Welcome to the appLariat blog! We'll be focused on discussing technical and business topics related to application containers and hybrid cloud, but I'm sure you'll also see some interesting thoughts on the tech industry and business in general.
As we are preparing to launch the company and product at DockerCon 2017 in Austin, I was reflecting on how the company got started and for our first blog, I thought I'd share why we started appLariat and built our Container Automation Platform.
When my co-founders and I first started brainstorming ideas for our next company, application containers came to the forefront quickly. All of us had experience with first generation Cloud Management Platforms (CMPs) that could spin up virtual machines in multiple clouds and had seen the issues inherent in dealing with automating deployment of applications. All the CMPs that tried to address deployment and management of applications required a "blueprinting" process to define an application to the system. It was a time consuming, laborious process and blueprinting had a lot of problems. For one thing, application blueprints were not portable and had to be modified to work on different cloud environments. Another issue was that the way a deployment was done for each component of an application:
- Fire up a virtual machine in the chosen cloud
- ssh into the virtual machine and manually install a middleware component of the application stack
- Upload a code, config or data artifact.
In real world implementations of these blueprints, manual component installations would fail and you'd have a bunch of orphaned virtual machines with no working application. Or you'd spend considerable time writing orchestration scripts that could detect failures and clean up orphaned VMs and notify the user. For this reason, most first generation CMPs were just used to fire up virtual machines in the clouds they supported. Installation of applications was either done manually, or through tons of Puppet, Chef or Ansible scripting by the ever-growing DevOps team.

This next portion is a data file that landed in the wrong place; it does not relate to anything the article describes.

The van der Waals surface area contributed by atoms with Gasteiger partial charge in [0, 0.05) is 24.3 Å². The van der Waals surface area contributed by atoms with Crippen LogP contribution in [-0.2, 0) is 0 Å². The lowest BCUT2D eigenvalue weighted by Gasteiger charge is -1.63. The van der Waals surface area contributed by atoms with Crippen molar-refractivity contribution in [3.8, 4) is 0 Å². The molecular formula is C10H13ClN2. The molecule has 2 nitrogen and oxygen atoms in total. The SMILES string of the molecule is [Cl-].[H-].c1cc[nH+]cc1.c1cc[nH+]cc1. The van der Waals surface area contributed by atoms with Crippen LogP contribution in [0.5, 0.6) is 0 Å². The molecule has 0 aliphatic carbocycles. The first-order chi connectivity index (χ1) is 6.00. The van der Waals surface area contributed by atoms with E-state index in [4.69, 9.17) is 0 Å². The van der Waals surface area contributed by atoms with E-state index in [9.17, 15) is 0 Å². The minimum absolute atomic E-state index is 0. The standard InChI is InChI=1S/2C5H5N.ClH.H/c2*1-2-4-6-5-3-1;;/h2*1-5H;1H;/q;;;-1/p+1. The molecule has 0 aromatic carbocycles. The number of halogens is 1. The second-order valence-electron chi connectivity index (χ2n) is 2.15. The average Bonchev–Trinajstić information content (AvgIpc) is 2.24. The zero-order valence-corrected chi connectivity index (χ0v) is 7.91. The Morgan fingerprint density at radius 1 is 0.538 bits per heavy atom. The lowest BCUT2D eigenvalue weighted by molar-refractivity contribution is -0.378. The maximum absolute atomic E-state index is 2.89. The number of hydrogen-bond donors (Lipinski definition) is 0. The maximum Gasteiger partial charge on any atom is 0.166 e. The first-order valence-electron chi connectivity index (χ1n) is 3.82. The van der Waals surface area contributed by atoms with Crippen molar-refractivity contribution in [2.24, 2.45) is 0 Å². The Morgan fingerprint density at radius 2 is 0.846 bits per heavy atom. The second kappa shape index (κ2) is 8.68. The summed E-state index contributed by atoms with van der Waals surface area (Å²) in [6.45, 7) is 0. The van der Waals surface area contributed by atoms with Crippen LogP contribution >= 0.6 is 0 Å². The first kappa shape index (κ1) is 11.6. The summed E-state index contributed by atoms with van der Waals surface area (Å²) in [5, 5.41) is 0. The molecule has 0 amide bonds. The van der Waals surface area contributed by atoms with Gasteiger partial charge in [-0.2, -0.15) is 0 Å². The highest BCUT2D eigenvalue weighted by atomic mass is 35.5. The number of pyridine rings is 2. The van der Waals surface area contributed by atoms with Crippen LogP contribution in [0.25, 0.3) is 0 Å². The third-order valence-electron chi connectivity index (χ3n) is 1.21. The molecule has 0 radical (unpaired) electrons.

We believed that application container technology could solve a lot of the issues related to application blueprinting, including providing cloud portability. We also saw that container orchestration runtimes like Kubernetes were maturing and could provide scalability and resilience for applications. It was clear that the next generation of CMPs should be based on containers running in a container orchestrator.
So, we started doing some research and found a few things. Container-based application deployment solutions, some with built in CI/CD, were in the market. Some had built their own container orchestrator (most of those companies are gone today) and some used Kubernetes, Swarm or Mesos. But quickly a few things became clear:
- To deploy applications using these solutions, you needed to provide Dockerfiles and Docker Compose files. This meant that the developers had to have already built the application to run in containers. That meant that they'd already dealt with the steep learning curve for developing applications in containers and it also meant that the solutions were best suited to new applications built cloud native.